Paul Drew (BA Exeter, PhD Lancaster) is a conversation analyst whose research includes the basic communicative processes and practices of ordinary interaction, including those associated with social action, repair/self-correction, and turn design; as well as the more specialised interactions in such institutional/organisational settings as criminal courts, social welfare agencies, and especially medical settings, including primary care, oncology, neurology (epilepsy, dementia), neonatology, and telephone therapy. He has conducted applied and consultancy research (aimed at improving the effectiveness of communication) in some of these settings. He has taught extensively internationally, including research training workshops in CA, in Europe, China and the US. He is a Visiting Professor in the Department of Foreign Languages, Shanxi University, China, an honorary member of the China Pragmatics Association, and an honorary Visiting Professor at the University of Huddersfield. He has an honorary degree from the University of Helsinki.
My current research divides fairly evenly between the basic practices of ordinary (social) interaction, and the communicative practices in medicine, usually in doctor-patient interaction. I’m working in broadly four principal areas, two each in basic research and in medical interactions. These are:
Repair and self-correction: Whilst much is known about the mechanisms and practices of repair and self-correction, rather less is understood about what speakers do or achieve through correcting themselves. I’m working on the normative implications of self-correction – focusing on how speakers quite systematically correct themselves in such a way as to change (correct) to a normatively appropriate construction or form for implementing a certain action (for a preliminary version, see Drew, P. et al, (2013) Self-repair and action construction. In Hayashi, M., Raymond, G. and Sidnell, J. (Eds.), Conversational Repair and Human Understanding. Cambridge University Press: 71-94.
Recruitment of assistance (with Kobin Kendrick): The recruitment of assistance constitutes a basic organisational problem for participants in social interaction.One of the most ubiquitous and abiding features of our social lives, indeed of human sociality itself, is that we need, seek, receive or are offered assistance by others, in small things (e.g., help in opening a tight-fitting lid) as well as in larger matters. As was acknowledged by Adam Smith, anticipating Erving Goffman (Man continually standing in need of the assistance of others, must fall upon some means to procure their help, Adam Smith, 1763), minor acts of assistance are essential in enabling us to manage the tasks of our ordinary, daily social lives; without such assistance we might struggle to manage certain tasks at all, or to manage them without undue difficulty or inconvenience. Kobin and I are exploring the methods through which recruitments of assistance are managed. Publications so far are Drew, P. & Kendrick, K. (2017) Searching for trouble: recruiting assistance through embodied action. Social Interaction: Video-based Studies of Human Sociality, 1: and Kendrick, K. & Drew, P. (2016) Recruitment: offers, requests, and the organization of assistance in interaction. Research on Language and Social Interaction, 49: 1-19.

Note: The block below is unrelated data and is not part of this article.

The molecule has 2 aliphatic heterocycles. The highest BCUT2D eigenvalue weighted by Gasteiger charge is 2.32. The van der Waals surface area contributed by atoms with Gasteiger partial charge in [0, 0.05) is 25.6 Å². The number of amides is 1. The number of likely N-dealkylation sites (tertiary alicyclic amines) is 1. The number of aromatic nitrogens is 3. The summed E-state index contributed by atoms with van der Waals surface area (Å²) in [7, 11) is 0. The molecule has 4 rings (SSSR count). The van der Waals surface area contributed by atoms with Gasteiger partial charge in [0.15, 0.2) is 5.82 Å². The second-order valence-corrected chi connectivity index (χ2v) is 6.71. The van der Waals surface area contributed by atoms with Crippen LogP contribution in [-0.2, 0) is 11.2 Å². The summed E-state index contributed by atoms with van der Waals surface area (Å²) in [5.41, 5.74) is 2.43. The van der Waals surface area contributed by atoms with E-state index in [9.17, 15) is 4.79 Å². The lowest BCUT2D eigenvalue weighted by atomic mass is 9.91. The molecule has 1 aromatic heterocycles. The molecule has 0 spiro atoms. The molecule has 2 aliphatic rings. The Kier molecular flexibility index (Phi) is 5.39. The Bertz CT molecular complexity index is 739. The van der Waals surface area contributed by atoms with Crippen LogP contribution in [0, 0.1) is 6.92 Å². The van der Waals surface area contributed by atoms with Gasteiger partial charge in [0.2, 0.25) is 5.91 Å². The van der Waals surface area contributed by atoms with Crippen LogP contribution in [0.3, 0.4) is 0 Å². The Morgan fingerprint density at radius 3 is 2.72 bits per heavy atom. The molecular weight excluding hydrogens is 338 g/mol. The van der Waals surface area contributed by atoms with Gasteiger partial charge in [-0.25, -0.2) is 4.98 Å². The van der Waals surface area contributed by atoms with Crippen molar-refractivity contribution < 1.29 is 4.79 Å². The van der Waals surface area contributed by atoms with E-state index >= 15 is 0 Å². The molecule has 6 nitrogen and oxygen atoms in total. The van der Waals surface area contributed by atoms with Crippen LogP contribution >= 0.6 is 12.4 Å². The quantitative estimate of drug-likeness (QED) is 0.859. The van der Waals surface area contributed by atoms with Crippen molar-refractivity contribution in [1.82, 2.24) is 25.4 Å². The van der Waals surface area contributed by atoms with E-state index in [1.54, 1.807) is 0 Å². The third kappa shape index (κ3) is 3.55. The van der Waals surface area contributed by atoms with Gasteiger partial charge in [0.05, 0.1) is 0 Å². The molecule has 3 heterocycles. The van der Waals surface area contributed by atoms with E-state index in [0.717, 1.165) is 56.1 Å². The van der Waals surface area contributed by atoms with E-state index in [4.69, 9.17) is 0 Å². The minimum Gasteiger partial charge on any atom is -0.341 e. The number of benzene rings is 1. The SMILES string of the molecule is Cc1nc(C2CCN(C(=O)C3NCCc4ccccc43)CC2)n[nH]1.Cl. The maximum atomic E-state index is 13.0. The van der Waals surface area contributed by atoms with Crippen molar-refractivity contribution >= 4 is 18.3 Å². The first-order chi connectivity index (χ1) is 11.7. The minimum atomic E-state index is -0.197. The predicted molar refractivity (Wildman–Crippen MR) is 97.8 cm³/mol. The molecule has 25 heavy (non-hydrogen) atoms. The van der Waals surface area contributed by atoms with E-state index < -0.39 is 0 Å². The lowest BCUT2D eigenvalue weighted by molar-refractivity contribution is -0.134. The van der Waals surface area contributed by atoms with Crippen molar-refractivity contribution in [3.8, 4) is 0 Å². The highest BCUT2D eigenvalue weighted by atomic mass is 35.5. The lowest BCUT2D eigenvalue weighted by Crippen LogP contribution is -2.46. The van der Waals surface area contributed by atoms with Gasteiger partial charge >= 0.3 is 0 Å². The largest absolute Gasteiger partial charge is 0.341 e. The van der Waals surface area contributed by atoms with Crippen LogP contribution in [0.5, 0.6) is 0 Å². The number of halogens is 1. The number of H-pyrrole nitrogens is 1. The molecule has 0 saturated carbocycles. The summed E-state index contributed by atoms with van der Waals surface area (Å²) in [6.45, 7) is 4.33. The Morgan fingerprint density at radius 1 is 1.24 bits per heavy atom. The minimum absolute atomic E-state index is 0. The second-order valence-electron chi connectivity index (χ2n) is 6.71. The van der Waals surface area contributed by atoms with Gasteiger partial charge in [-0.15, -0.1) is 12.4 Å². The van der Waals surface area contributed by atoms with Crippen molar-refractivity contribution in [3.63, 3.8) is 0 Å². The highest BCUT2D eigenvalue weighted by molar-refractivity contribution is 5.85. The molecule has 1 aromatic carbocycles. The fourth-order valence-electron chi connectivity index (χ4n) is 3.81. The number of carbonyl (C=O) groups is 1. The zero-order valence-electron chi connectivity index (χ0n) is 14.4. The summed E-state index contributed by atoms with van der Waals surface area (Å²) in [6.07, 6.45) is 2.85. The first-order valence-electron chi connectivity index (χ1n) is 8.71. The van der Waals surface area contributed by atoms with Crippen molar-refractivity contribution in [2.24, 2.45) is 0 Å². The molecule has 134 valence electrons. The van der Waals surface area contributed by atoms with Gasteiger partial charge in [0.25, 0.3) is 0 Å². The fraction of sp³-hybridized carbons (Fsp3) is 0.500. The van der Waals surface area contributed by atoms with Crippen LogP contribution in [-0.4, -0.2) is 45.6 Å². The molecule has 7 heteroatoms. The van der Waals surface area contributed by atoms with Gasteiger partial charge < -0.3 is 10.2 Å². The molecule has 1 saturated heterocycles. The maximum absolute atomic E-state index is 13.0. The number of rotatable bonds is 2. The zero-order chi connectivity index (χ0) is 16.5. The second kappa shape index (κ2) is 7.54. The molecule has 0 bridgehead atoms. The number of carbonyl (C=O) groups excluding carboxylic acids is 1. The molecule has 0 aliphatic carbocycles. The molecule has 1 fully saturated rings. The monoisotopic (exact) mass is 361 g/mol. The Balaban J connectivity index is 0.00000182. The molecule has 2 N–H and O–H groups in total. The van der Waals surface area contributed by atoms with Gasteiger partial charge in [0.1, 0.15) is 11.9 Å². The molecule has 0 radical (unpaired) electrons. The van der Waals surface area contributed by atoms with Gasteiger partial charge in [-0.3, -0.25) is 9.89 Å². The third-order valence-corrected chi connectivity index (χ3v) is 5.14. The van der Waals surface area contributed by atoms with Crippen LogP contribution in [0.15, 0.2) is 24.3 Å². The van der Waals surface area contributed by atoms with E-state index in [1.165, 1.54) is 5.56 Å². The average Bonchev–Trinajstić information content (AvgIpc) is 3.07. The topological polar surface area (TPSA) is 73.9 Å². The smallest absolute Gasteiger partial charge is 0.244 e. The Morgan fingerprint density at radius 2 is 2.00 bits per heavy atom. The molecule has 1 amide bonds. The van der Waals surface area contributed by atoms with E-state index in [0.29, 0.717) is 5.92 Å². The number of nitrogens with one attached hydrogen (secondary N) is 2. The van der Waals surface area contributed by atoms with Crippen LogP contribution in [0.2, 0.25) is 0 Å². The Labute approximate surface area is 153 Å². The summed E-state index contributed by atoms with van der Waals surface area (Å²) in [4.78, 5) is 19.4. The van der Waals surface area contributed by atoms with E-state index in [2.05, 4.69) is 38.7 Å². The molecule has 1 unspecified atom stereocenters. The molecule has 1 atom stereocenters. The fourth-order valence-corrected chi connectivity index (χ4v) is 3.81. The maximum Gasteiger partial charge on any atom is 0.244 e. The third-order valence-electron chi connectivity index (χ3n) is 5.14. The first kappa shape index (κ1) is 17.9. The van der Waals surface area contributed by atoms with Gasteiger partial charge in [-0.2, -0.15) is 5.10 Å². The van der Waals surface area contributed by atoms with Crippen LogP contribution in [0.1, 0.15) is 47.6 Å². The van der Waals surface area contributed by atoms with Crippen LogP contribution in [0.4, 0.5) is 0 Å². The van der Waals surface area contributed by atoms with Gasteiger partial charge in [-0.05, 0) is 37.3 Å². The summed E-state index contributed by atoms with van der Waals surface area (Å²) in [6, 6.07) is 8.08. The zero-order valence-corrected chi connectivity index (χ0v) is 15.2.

Telephone delivery of low-intensity (CBT) therapy for patients with anxiety and depression: I am working (with Annie Irvine) on an NIHR-funded study, ‘Enhancing the quality of psychological interventions delivered by telephone’ (EQUITy). This is a five-year programme of multi-disciplinary research, led and coordinated by Penny Bee and Peter Bowers at the University of Manchester, which aims to improve the way that psychological interventions are delivered over the telephone. Annie and I are analysing the interaction between patients and practitioners in telephone-mediated therapy sessions, in a number of centres around the country.
Improving communication during conversations about limiting life sustaining treatment in neonatal intensive care: In a project funded by the charity SANDS and led by Neil Marlow, a neonatologist at UCL, and including a group from UCL Institute for Women’s Health, and Homerton University Hospital, we are investigating the conversations between neonatal doctors and the parents of very premature babies. These challenging conversations occur when it becomes clear that the risk of a sick baby dying or of surviving with very severe disability needs to be raised, and treatment options considered. Often as a result a decision is made to change from full intensive care to palliative, or end of life, care. We are recording and studying these conversations in 3 centres across the country.
In addition, I am assisting with a project at the LSE:
Justice interactions and peacebuilding: An ERC-funded project led by Denisa Kostovicova, at the London School of Economics, is exploring how people interact with each other in response to post-conflict justice across national, ethnic, gender and age groups in different deliberative domains. The aim of this interdisciplinary, mixed-method research is to deliver fine-grained multi-language empirical analysis of patterns of discourse in four former Yugoslav countries (Serbia, Bosnia and Herzegovina, Kosovo and Croatia), selected as a typical case of post-conflict justice practices. My role is to provide training to the research team in the methodology of CA, and in the application of that methodology to the kinds of data with which the team are engaged.
Prof. Paul Drew
Department of Language and Linguistic Science
Vanbrugh College C Block
University of York
Tel: 01904 328957